- The Valdosta group indicated additional revenue or grants would increase investment in programs, and the Jacksonville group felt that better coordination with the business community to pool resources and subsidize programs would increase investment.
- Both groups agreed it would require multiple initiatives to improve how they demonstrate their programs' value and returns on investment to their communities.
In Melbourne, Florida, home to Florida's Space Coast, industry leaders shared the challenges they faced finding workers with strong technical and engineering skills. They described the importance of coordination between institutions of postsecondary education and local industry. Indeed, many colleges and technical schools have become very responsive to large employers or industry clusters and their training needs. Local business leaders felt it was important to grow these skills locally as well. In response, they have partnered with local high schools and elementary schools, where employees of local organizations sometimes teach students about emerging opportunities. Another local initiative that leaders have found effective is project-based learning for K-12 at the Space Coast Fab Lab, which again exposes local students to opportunities in STEM-related industries along with meaningful learning opportunities. They are looking to expand the outreach of both of these programs in their community.
Challenges attracting investment
Stories about the ability to attract investment in workforce development varied widely, but by most accounts funding falls well short of supporting the demand for these programs. Many meeting participants reported that state and federal government funding was either holding steady or shrinking. Not surprisingly, many rural areas reportedly face challenges attracting investment because they have limited exposure to networks. Most felt that the key to attracting more investment was communicating more effectively at every level of government and community the efficacy of their programs along with a positive return on investment. However, most agreed that ideas on how to accomplish this are not well formed.
Most meeting attendees agreed that evaluating outcomes of workforce development programs is crucial, but many felt that often collecting the appropriate information and evaluating outcomes were taxing and expensive burdens. In particular, reporting requirements vary considerably among funders, and most programs have multiple funding sources. Some funders require simple reports or even narratives on basic outcomes, yet others want complex data demonstrating progress for each client.
"We learned a lot about the landscape of investment in workforce development through the initiative," said Stuart Andreason, director of the workforce development program at the Center for Human Capital Studies at the Atlanta Fed. "There are great examples of effective investments across the southeast, in big cities and small rural communities. It seemed that many of the programs face is demonstrating their effectiveness in an investment framework—being able to describe the returns on investment and returns to the community, business, or worker. Finding ways to communicate the value of these programs as investments that provide returns will likely help many programs attract new funding and capital and allow them to scale up to reach much broader audiences.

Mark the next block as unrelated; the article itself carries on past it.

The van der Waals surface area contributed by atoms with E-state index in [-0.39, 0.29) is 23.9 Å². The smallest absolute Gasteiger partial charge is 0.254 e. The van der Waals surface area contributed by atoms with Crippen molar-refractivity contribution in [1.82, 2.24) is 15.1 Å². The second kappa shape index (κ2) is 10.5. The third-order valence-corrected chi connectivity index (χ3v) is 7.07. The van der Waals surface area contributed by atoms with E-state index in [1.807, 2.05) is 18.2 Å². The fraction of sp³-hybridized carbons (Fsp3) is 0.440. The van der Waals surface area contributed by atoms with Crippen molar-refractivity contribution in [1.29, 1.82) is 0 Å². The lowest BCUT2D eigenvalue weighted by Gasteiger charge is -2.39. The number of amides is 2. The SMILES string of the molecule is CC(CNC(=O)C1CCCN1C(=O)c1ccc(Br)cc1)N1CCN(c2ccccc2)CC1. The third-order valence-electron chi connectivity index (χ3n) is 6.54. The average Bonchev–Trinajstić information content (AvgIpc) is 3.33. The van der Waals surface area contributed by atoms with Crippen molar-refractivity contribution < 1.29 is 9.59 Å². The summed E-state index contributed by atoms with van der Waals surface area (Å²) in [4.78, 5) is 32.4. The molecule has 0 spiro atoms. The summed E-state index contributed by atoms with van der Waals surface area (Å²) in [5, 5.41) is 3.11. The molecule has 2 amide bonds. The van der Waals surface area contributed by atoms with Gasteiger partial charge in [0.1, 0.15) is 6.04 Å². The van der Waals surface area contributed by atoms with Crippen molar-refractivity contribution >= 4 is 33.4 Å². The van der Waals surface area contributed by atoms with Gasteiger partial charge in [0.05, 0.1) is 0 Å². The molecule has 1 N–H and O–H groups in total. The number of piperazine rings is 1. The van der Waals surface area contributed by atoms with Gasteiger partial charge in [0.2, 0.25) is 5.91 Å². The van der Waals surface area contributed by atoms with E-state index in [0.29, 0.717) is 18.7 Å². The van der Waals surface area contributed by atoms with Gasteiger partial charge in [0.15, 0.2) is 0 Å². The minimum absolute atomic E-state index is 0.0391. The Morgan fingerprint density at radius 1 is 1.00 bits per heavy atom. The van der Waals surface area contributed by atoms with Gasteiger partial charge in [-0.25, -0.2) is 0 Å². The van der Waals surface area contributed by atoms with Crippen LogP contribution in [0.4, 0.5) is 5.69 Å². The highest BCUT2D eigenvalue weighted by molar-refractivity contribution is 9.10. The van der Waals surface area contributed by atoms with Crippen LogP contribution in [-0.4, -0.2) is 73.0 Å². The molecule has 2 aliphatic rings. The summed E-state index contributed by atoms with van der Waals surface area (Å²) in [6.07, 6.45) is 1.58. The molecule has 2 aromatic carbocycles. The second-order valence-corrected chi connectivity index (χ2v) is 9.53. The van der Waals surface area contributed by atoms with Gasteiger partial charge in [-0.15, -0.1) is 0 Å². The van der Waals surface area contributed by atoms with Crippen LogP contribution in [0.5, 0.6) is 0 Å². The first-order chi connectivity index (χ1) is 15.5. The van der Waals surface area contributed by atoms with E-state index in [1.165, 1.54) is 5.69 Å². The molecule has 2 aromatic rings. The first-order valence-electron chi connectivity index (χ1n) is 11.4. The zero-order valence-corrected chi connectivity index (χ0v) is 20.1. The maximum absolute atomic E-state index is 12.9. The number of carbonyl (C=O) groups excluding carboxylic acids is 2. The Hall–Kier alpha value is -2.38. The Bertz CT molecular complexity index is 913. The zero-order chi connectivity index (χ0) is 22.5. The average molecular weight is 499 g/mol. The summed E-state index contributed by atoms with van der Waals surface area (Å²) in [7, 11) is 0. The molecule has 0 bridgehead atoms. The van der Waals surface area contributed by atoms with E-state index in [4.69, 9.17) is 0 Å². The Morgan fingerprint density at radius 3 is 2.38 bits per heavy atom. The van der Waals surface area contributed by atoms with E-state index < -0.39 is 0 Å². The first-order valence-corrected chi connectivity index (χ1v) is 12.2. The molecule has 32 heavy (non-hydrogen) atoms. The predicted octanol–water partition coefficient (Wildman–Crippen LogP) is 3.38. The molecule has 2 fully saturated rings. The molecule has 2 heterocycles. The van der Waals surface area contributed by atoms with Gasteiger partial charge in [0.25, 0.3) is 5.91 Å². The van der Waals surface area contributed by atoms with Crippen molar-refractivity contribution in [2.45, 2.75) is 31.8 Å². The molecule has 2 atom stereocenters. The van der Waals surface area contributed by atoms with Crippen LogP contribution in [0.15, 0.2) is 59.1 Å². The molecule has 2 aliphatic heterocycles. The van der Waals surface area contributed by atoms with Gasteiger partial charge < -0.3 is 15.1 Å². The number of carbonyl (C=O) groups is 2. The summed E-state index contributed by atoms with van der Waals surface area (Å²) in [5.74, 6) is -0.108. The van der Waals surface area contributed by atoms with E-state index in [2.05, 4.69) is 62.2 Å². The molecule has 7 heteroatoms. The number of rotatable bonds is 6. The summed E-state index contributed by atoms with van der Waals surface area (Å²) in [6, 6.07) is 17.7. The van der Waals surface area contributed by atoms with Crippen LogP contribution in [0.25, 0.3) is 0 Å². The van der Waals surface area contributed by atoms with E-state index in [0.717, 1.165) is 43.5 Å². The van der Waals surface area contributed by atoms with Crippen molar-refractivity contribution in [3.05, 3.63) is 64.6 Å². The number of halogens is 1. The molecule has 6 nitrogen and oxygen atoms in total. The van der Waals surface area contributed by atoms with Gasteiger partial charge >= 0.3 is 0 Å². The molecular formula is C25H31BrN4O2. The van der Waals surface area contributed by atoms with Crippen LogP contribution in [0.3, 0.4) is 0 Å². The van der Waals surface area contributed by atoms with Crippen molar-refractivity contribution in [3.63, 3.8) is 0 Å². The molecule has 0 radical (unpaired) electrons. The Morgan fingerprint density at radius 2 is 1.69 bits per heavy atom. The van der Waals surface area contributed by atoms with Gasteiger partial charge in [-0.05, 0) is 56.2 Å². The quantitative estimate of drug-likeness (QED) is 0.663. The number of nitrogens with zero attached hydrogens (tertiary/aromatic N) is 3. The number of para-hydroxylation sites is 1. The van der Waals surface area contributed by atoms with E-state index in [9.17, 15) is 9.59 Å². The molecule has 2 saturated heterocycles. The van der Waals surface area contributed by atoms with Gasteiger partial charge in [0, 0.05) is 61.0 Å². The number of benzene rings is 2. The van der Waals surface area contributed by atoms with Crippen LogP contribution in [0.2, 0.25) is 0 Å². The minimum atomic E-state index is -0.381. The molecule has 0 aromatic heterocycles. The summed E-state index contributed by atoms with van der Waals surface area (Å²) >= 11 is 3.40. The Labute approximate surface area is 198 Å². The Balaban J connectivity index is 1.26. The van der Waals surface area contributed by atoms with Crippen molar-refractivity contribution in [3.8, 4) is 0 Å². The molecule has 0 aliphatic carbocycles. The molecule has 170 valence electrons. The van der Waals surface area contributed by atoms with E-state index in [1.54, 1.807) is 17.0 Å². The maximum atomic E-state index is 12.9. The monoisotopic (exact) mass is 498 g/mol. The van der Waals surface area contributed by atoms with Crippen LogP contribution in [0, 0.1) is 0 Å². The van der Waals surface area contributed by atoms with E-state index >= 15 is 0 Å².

"We think that some of those challenges come from existing reporting burdens, but also the other factors too," Andreason added. "Given this feedback, we are going to continue to work across the system to identify replicable models of communicating returns on investment in workforce development programs".
Opportunities, obvious and otherwise
Participants largely felt that opportunities existed for scaling up programs that were working well but were hampered by resource shortages. Additionally, they said that greater coordination and improved outcomes could come from increasing the programs' visibility and forming stronger relationships with the business community. Most workforce development organizations felt that the business community was not well represented or connected to the workforce development system, particularly small and midsize businesses. Similarly, many business community members said they lacked awareness of the needs or impact of many of their communities' workforce programs.
The information the meetings generated will become part of a larger Federal Reserve System report about the needs of effective workforce development investments and the most promising practices across the nation. The report will be issued at a Federal Reserve System conference on workforce development in Austin, Texas, October 4–6, 2017.